This is Me

Barclays is committed to building an open culture that is disability and mental health confident. This is Me encourages colleagues to tell their personal stories, changing perceptions of disability, mental health and neurodiversity in the workplace. It builds on sharing authentic stories that capture the whole person, and we provide the support and resources to help everyone to become more disability and mental health confident.

The confidence that comes from sharing a story

When Barclays colleagues started sharing their own stories around mental health and wellbeing in 2013, they didn’t anticipate the wider impact their campaign, This is Me, would have both within Barclays and in other businesses. We have also been instrumental in partnering with other businesses like PwC and This is Me set out to challenge the stigma around mental health in the workplace. The goal was to create an environment where colleagues can comfortably speak out about their own personal experiences.

The response to the campaign has been overwhelmingly positive, and in Barclays, the campaign grew to encompass all disabilities. From nine colleagues sharing their story in 2013, over 250 have now shared their personal experiences. We have seen some tangible results: the number of colleagues sharing that they have a disability, or a neurodiverse or mental health condition, has increased from 3% to 11%.

This is Me continues to be a driving force for challenging the stigma around disability and mental health by encouraging colleagues to share stories that improve understanding. In 2016 Barclays’ experience of This is Me was shared with the City of London’s Lord Mayor’s Appeal, with over 400 organisations taking part with the potential to reach over 3m employees.

Barclays continues to co-chair the This is Me steering committee under the auspices of the Lord Mayor’s Appeal charity. We have also been instrumental in partnering with other businesses like PwC and United Utilities to scale up the initiative outside of London. Since 2018, This is Me North West, West Midlands, Scotland, and Yorkshire, have been launched within the UK. In Asia, This is Me India has been set up, led by Community Business.

This is Me has had an impact in Barclays offices across the world. As a result of This is Me, Barclays has launched mental health peer support groups in the US and every major Barclays centre in the UK.

Colleague stories

Shagun Pathak, Process Advisor for the Barclaycard Solutions team in Noida, India.

Shagun Pathak is determined to raise awareness of how organisations can support employees with disabilities.

Shagun Pathak

“People are so surprised that despite being a person with a disability, I’m always smiling,” laughs Shagun Pathak. “My online friends, my work friends – they all feel inspired by me.”

Although she lives with the effects of neuromuscular scoliosis – a sideways curving of the spine – Shagun sees life as a series of opportunities. She loves dancing, socialising, travelling, and reading poetry as an open-mic artist, and she has no intention of letting her disability limit her horizons.

Barclays’ Annabel Jones at Buckingham Palace after being awarded an MBE in March 2019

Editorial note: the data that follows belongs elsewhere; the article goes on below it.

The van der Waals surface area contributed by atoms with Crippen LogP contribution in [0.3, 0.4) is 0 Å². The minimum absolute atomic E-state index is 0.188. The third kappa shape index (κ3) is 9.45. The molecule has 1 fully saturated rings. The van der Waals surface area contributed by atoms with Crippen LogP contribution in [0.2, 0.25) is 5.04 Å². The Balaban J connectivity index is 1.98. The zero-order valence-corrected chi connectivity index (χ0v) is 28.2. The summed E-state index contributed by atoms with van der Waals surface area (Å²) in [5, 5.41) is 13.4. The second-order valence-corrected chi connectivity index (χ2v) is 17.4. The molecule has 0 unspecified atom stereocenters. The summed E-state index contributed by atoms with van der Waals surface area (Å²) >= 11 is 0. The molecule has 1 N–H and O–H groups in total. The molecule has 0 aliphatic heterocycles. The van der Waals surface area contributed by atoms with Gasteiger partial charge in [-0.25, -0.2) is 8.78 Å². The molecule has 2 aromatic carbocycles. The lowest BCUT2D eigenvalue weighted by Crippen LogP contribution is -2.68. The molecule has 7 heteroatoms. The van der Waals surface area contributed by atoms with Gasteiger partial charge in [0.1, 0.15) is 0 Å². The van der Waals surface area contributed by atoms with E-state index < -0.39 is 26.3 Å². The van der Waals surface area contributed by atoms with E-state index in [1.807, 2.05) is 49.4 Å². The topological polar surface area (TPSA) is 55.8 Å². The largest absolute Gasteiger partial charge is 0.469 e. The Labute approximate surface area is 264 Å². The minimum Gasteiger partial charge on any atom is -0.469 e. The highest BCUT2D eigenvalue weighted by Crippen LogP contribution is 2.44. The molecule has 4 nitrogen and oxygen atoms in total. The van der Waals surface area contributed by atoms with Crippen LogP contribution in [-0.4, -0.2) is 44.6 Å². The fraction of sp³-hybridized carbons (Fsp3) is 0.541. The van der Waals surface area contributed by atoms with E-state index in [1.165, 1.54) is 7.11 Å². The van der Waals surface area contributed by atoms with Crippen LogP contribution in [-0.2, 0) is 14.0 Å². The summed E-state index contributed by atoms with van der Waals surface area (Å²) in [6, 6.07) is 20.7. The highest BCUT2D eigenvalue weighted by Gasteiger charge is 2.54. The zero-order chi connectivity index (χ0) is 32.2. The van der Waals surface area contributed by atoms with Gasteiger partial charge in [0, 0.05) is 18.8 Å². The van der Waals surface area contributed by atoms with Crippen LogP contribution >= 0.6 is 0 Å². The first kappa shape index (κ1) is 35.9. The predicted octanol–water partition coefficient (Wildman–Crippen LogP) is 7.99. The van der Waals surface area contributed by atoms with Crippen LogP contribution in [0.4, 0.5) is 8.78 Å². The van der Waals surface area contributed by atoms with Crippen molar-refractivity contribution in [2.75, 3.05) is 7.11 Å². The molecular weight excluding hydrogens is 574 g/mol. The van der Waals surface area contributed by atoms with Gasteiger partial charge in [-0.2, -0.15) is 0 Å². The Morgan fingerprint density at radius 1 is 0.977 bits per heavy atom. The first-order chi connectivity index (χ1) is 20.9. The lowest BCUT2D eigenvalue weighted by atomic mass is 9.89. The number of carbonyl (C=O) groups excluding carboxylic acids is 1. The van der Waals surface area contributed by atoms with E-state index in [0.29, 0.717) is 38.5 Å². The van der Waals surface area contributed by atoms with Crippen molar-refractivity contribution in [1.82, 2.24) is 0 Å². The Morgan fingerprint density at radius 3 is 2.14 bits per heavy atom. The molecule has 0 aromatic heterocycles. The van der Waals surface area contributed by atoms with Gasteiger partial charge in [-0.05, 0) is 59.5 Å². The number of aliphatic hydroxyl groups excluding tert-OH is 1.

“It isn’t a weakness to ask for help,” says Barclays’ Annabel Jones MBE.

Annabel Jones MBE

Ten years ago, Annabel Jones was on a typical day at work with Barclays. But as she returned to her desk after lunch, she began to feel a searing pain in the back of her head and couldn’t see properly. Annabel was rushed by her line manager to a nearby GP surgery and eventually taken to hospital where doctors told her that, at the age of just 22, she’d suffered a stroke. 

Sudharsan Lakshmanan

“There are a lot of myths about people with disabilities, and one of them is that we don’t want to talk about it.”

Sudharsan Lakshmanan works as a Control Business Partner for Barclays in Chennai, India, and has a locomotor disability as a result of being infected with polio when he was six months old. 

Barclays’ Sudharsan Lakshmanan, shot on location in Chennai, India

Barclays’ Sudharsan Lakshmanan says people with disabilities need support rather than sympathy.

Michael Nartey works for Barclays Corporate and Investment Bank

Barclays’ Michael Nartey says openness is key when dealing with health issues at work.

Michael Nartey

“There’s a lot of talk about bringing your whole self to work,” says Michael Nartey, who works in securitized products distribution at Barclays Corporate and Investment Bank. “If I come to work and people know what my issues are, then most people are understanding and cut you the slack you need.”

Michael, who is based in London, has sickle cell anaemia, a condition that particularly impacts people with African or Caribbean family backgrounds. It means that his red blood cells are sickle shaped rather than round, which impacts the cells’ ability to carry oxygen around the body and can cause intense pain. 

Peter Toal

Twelve years ago, when Investment Bank Managing Director Peter Toal was seeing a therapist close to his Manhattan office, he would “sneak out, pretending I was going to lunch or had a meeting” to his other colleagues. Peter was suffering from a period of anxiety and depression which was impacting his working life, yet he didn’t feel able to share this with his colleagues.

“I was hiding it, and I think most people at the time would have done the same thing,” he says. “At the time, I thought therapists were for weak people who couldn’t handle the daily stresses of life. I now know how ignorant that view is.”

Barclays’ Peter Toal, shot on location in New York, US

“We want a culture where people feel safe in being yourself," says Barclays’ Peter Toal.